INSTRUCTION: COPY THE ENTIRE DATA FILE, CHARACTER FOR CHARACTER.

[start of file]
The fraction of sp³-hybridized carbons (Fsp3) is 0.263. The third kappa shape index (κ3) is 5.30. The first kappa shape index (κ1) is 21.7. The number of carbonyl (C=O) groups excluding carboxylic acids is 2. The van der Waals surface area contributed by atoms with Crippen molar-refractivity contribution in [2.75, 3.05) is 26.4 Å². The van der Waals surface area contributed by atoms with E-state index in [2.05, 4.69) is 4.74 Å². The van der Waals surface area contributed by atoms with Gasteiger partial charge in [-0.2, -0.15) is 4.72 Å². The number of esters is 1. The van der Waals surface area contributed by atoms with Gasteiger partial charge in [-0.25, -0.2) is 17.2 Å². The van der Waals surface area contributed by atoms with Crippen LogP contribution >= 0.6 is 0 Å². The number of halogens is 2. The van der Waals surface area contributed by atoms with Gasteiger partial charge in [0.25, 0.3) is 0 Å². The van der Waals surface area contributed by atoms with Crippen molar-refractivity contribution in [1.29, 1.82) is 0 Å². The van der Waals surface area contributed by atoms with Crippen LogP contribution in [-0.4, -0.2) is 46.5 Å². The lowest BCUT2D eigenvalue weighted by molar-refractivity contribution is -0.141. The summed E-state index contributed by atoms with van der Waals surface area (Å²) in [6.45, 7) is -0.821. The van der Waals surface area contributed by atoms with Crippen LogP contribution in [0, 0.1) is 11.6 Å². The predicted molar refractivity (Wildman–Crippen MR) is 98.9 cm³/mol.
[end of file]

The fraction of sp³-hybridized carbons (Fsp3) is 0.263. The third kappa shape index (κ3) is 5.30. The first kappa shape index (κ1) is 21.7. The number of carbonyl (C=O) groups excluding carboxylic acids is 2. The van der Waals surface area contributed by atoms with Crippen molar-refractivity contribution in [2.75, 3.05) is 26.4 Å². The van der Waals surface area contributed by atoms with E-state index in [2.05, 4.69) is 4.74 Å². The van der Waals surface area contributed by atoms with Gasteiger partial charge in [-0.2, -0.15) is 4.72 Å². The number of esters is 1. The van der Waals surface area contributed by atoms with Gasteiger partial charge in [-0.25, -0.2) is 17.2 Å². The van der Waals surface area contributed by atoms with Crippen LogP contribution >= 0.6 is 0 Å². The number of halogens is 2. The van der Waals surface area contributed by atoms with Gasteiger partial charge in [0.25, 0.3) is 0 Å². The van der Waals surface area contributed by atoms with Crippen molar-refractivity contribution in [1.29, 1.82) is 0 Å². The van der Waals surface area contributed by atoms with Crippen LogP contribution in [-0.4, -0.2) is 46.5 Å². The lowest BCUT2D eigenvalue weighted by molar-refractivity contribution is -0.141. The summed E-state index contributed by atoms with van der Waals surface area (Å²) in [6.45, 7) is -0.821. The van der Waals surface area contributed by atoms with Crippen LogP contribution in [0, 0.1) is 11.6 Å². The predicted molar refractivity (Wildman–Crippen MR) is 98.9 cm³/mol.